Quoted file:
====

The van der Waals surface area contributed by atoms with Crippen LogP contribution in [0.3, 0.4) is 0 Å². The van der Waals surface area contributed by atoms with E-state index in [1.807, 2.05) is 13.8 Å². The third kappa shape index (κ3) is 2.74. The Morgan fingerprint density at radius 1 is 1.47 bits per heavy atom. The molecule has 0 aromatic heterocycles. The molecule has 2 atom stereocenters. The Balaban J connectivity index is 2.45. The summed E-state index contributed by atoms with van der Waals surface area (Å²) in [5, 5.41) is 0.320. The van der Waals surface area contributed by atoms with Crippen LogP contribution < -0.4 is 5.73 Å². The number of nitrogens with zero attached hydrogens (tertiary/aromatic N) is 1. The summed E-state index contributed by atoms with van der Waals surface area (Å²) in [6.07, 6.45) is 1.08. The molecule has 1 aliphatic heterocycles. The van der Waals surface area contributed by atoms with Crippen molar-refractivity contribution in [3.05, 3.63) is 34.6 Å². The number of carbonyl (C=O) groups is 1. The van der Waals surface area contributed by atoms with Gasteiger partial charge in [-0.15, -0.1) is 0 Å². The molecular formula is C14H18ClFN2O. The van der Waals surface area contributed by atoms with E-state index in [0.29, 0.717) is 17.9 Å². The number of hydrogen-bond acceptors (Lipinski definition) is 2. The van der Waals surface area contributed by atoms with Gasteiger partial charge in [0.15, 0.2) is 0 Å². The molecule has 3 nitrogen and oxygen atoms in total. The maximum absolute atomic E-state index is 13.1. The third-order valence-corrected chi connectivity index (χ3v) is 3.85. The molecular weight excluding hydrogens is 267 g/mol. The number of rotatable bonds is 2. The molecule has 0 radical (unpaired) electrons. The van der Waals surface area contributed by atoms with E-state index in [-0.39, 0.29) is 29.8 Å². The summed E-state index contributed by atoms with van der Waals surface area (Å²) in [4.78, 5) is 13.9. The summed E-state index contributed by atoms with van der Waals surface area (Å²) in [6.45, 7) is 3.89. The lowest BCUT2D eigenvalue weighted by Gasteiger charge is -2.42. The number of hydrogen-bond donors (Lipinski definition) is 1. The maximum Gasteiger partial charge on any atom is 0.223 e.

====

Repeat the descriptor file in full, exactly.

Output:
The van der Waals surface area contributed by atoms with Crippen LogP contribution in [0.3, 0.4) is 0 Å². The van der Waals surface area contributed by atoms with E-state index in [1.807, 2.05) is 13.8 Å². The third kappa shape index (κ3) is 2.74. The Morgan fingerprint density at radius 1 is 1.47 bits per heavy atom. The molecule has 0 aromatic heterocycles. The molecule has 2 atom stereocenters. The Balaban J connectivity index is 2.45. The summed E-state index contributed by atoms with van der Waals surface area (Å²) in [5, 5.41) is 0.320. The van der Waals surface area contributed by atoms with Crippen LogP contribution < -0.4 is 5.73 Å². The number of nitrogens with zero attached hydrogens (tertiary/aromatic N) is 1. The summed E-state index contributed by atoms with van der Waals surface area (Å²) in [6.07, 6.45) is 1.08. The molecule has 1 aliphatic heterocycles. The van der Waals surface area contributed by atoms with Crippen molar-refractivity contribution in [3.05, 3.63) is 34.6 Å². The number of carbonyl (C=O) groups is 1. The van der Waals surface area contributed by atoms with Gasteiger partial charge in [-0.15, -0.1) is 0 Å². The molecular formula is C14H18ClFN2O. The van der Waals surface area contributed by atoms with E-state index in [0.29, 0.717) is 17.9 Å². The number of hydrogen-bond acceptors (Lipinski definition) is 2. The van der Waals surface area contributed by atoms with Gasteiger partial charge in [0.15, 0.2) is 0 Å². The molecule has 3 nitrogen and oxygen atoms in total. The maximum absolute atomic E-state index is 13.1. The third-order valence-corrected chi connectivity index (χ3v) is 3.85. The molecular weight excluding hydrogens is 267 g/mol. The number of rotatable bonds is 2. The molecule has 0 radical (unpaired) electrons. The van der Waals surface area contributed by atoms with E-state index in [-0.39, 0.29) is 29.8 Å². The summed E-state index contributed by atoms with van der Waals surface area (Å²) in [4.78, 5) is 13.9. The summed E-state index contributed by atoms with van der Waals surface area (Å²) in [6.45, 7) is 3.89. The lowest BCUT2D eigenvalue weighted by Gasteiger charge is -2.42. The number of hydrogen-bond donors (Lipinski definition) is 1. The maximum Gasteiger partial charge on any atom is 0.223 e.